We then retired to the basement bar, decorated with love and care by Eleanor and her team, and, after Omar took off for a hotel where rooms had very generously been provided for us, I stayed and chatted for a while with Noa, Eleanor and other local activists. Noa and friends then dropped me off at the hotel, where I slept like a baby, but only after some surreal shenanigans in the hotel foyer, where I poured cash into a slot to access the hotel computer to update my site and Facebook. I also snuck outside for the odd cigarette, where I marveled at the fact that, although I could see Bradford’s football ground and the outlines of numerous stolid remnants of the city’s Victorian past, I was on the edge of a retail park that made me feel as though I was in America, in a motel-like construction with French staff, populated, improbably, by hordes of young locals.
In the morning, Omar and I took a short stroll around Bradford, stopping near the Victorian Town Hall with its almost implausibly tall and ornate tower, for coffee and discussions about the work of the Guantánamo Justice Centre (primarily focused on how to secure funding, and to attract pro bono support from lawyers and law students), before heading off to Norwich. This was less of a long haul — and a considerably more pleasant drive across the flatlands of Norfolk on ‘A’ roads than chasing a deadline up a rain-soaked M1 — and we rolled up at 5.30 at the house of a local activist, Shan, who provided us with a lovely meal before driving us to The Forum, in the heart of Norwich, for the screening.
A giant glass hangar, opened by the Queen in 2002, The Forum houses Norwich’s library, the BBC and a handful of restaurants, and it also seems to provide shelter to half the city’s youth, knocking about in the library or enraging security by skateboarding on the space in front of the venue, which, in true modern British style, is no longer a public space, but privately owned. I was distressed to discover later that the library now rents its space from the trust that owns the Forum, but was impressed by the cinema space downstairs, where the film was screened, even though, as I also learned, the trust has failed to understand the trying economic climate we are currently enduring, and has recently raised its room hire rates.
Despite all this, the welcome we received from Norwich’s dedicated human rights activists (who campaigned relentlessly for Binyam Mohamed’s release) more than offset the bitter wind scything in from the North Sea. In addition, the film once more delivered its powerful message, and Omar and I were involved in another engrossing Q&A session with a very attentive audience. Afterwards, as Omar made his way back to Shan’s house and a room for the night, I walked across town with my host, Peter, a Green councillor and passionate anti-war activist, who enlightened me about local politics and also told me about his recent trip to Gaza, to liaise with and provide art materials to a trauma centre providing art therapy to the young people of Gaza, which he has recently made into a film, “Gaza Freedom March.” This will be shown for the first time in Norwich in the near future, and will then, hopefully, be made available to other interested parties around the country.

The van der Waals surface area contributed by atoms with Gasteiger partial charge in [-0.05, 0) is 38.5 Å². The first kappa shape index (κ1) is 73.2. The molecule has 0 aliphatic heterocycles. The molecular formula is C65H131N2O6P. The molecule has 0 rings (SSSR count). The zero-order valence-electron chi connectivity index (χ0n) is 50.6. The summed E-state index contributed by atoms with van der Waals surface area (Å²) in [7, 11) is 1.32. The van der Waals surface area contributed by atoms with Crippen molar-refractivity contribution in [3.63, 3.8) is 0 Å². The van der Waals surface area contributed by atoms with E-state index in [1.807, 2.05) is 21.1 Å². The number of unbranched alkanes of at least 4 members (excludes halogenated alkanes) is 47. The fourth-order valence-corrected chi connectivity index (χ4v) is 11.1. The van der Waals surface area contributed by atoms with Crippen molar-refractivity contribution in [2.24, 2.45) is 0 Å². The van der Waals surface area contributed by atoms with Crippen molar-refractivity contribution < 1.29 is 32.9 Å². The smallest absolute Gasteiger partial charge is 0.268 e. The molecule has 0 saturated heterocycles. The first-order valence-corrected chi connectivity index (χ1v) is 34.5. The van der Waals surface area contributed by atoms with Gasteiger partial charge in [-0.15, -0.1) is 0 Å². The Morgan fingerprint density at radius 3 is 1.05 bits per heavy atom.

My thanks again to all who welcomed Omar and I, to the organizers and the audiences — and to Maryam Hassan for her invaluable help in organizing the tour. I’ll be announcing some new dates soon, but in the meantime a list of tour dates can be found here, and, next week, Omar and I (with Polly) will be at SOAS on Tuesday March 16, at UCL on Wednesday March 17, and at the University of Kent on Thursday March 18.
About the film
“Outside the Law: Stories from Guantánamo” tells the story of Guantánamo (and includes sections on extraordinary rendition and secret prisons) with a particular focus on how the Bush administration turned its back on domestic and international laws, how prisoners were rounded up in Afghanistan and Pakistan without adequate screening (and often for bounty payments), and why some of these men may have been in Afghanistan or Pakistan for reasons unconnected with militancy or terrorism (as missionaries or humanitarian aid workers, for example).
The film is based around interviews with former prisoners (Moazzam Begg and, in his first major interview, Omar Deghayes, who was released in December 2007), lawyers for the prisoners (Clive Stafford Smith in the UK and Tom Wilner in the US), and journalist and author Andy Worthington, and also includes appearances from Guantánamo’s former Muslim chaplain James Yee, Shakeel Begg, a London-based Imam, and the British human rights lawyer Gareth Peirce.